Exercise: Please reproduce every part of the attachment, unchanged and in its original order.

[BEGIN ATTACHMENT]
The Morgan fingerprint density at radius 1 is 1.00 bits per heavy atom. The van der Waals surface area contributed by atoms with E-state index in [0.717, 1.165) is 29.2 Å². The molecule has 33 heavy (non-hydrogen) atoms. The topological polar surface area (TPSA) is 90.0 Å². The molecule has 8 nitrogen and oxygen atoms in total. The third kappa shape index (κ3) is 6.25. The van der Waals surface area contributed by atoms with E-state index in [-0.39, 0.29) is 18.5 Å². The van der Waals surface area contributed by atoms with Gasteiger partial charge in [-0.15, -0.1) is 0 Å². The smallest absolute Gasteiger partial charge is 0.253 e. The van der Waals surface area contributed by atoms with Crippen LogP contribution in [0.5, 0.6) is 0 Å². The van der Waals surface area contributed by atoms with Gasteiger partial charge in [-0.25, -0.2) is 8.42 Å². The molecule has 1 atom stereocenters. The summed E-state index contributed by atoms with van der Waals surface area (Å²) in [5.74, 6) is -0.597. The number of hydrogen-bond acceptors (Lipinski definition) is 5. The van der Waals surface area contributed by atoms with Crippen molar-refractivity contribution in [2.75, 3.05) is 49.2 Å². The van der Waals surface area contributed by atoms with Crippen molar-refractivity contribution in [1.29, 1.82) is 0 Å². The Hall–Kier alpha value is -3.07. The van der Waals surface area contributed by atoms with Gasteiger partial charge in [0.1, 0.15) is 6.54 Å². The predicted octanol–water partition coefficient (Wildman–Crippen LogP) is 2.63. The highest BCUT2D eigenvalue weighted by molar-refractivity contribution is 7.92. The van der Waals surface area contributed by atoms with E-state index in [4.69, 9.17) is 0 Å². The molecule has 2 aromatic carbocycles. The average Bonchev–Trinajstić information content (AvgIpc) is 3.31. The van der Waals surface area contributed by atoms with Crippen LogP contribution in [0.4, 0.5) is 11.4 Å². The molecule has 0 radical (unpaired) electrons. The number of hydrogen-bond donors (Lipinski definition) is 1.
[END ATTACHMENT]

The Morgan fingerprint density at radius 1 is 1.00 bits per heavy atom. The van der Waals surface area contributed by atoms with E-state index in [0.717, 1.165) is 29.2 Å². The molecule has 33 heavy (non-hydrogen) atoms. The topological polar surface area (TPSA) is 90.0 Å². The molecule has 8 nitrogen and oxygen atoms in total. The third kappa shape index (κ3) is 6.25. The van der Waals surface area contributed by atoms with E-state index in [-0.39, 0.29) is 18.5 Å². The van der Waals surface area contributed by atoms with Gasteiger partial charge in [-0.15, -0.1) is 0 Å². The smallest absolute Gasteiger partial charge is 0.253 e. The van der Waals surface area contributed by atoms with Crippen LogP contribution in [0.5, 0.6) is 0 Å². The van der Waals surface area contributed by atoms with Gasteiger partial charge in [-0.25, -0.2) is 8.42 Å². The molecule has 1 atom stereocenters. The summed E-state index contributed by atoms with van der Waals surface area (Å²) in [5.74, 6) is -0.597. The number of hydrogen-bond acceptors (Lipinski definition) is 5. The van der Waals surface area contributed by atoms with Crippen molar-refractivity contribution in [2.75, 3.05) is 49.2 Å². The van der Waals surface area contributed by atoms with Crippen molar-refractivity contribution in [1.29, 1.82) is 0 Å². The Hall–Kier alpha value is -3.07. The van der Waals surface area contributed by atoms with Gasteiger partial charge in [0.1, 0.15) is 6.54 Å². The predicted octanol–water partition coefficient (Wildman–Crippen LogP) is 2.63. The highest BCUT2D eigenvalue weighted by molar-refractivity contribution is 7.92. The van der Waals surface area contributed by atoms with E-state index in [4.69, 9.17) is 0 Å². The molecule has 2 aromatic carbocycles. The average Bonchev–Trinajstić information content (AvgIpc) is 3.31. The van der Waals surface area contributed by atoms with Crippen LogP contribution in [0.4, 0.5) is 11.4 Å². The molecule has 0 radical (unpaired) electrons. The number of hydrogen-bond donors (Lipinski definition) is 1.